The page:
By Benjamin Goad - 11/05/13 11:04 AM EST
Commodity Futures Trading Commission member Bart Chilton announced Tuesday that he is leaving the agency.
Chilton revealed his plans during a meeting of the commission to consider a set of regulations drafted in accordance with the Dodd-Frank financial reform law.
“Early this morning, I sent a letter to the President expressing my intent to leave the Agency in the near future,” he said, noting that Tuesday’s Dodd-Frank meeting would be his last.
Chilton, perhaps the CFTC’s most colorful commissioner, is known to infuse his speeches about complex derivatives policy with pop culture references. Tuesday’s remarks were no exception, as he repeatedly invoked the Etta James’ At Last to describe both his departure and the issuance of a key regulation that he helped shepherd through the rulemaking process.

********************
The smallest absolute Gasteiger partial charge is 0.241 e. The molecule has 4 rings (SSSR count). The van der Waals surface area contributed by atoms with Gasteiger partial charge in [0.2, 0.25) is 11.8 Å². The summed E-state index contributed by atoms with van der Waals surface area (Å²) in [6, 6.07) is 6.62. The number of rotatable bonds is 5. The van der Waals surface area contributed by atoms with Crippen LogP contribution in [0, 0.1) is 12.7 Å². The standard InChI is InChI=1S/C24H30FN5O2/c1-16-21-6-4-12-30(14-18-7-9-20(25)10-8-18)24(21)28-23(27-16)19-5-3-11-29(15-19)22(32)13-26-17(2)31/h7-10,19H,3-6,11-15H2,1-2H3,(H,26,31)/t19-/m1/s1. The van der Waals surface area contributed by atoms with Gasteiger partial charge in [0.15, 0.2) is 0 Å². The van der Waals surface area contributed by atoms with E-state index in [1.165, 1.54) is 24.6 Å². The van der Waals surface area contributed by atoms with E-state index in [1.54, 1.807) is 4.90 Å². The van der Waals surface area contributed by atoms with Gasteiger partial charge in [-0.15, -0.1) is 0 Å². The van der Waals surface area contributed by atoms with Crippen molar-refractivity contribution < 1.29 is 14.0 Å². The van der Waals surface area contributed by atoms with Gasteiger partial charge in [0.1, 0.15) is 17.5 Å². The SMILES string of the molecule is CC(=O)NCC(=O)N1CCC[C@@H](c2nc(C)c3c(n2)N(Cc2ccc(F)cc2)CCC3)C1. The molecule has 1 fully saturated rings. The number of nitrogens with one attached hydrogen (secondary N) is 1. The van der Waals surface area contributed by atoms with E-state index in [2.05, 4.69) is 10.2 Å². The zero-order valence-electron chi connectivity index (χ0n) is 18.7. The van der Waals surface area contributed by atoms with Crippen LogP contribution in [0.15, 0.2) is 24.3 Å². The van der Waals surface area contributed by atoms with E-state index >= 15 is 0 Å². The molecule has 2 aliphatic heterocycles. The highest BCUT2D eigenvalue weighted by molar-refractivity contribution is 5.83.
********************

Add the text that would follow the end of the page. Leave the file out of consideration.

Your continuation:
Chilton linked the timing of his resignation with the commission’s expected proposal of a revamped rule designed to limit market speculation on 28 commodities, including crude oil, natural gas and gasoline.
Though required by the 2010 Dodd-Frank Act, an earlier version of the rule was struck down by a federal district court, which concluded the CFTC had not sufficiently provided rationale for imposing the speculation limits.
“But today—at last—more than three years since Dodd-Frank’s passage, we are here to take it to the limits one more time,” Chilton said, apparently quoting both James and the Eagles in a single sentence. ‘
Chilton expressed confidence that the revised rule would pass legal muster.
“The Commission staff has ultimately done an admirable job of devising a proposed regulation that should be unassailable in court, good for markets and good for consumers,” he said.
President George W. Bush nominated Chilton to the CFTC, and he won Senate confirmation in 2007. In 2009, President Obama re-nominated him to the post.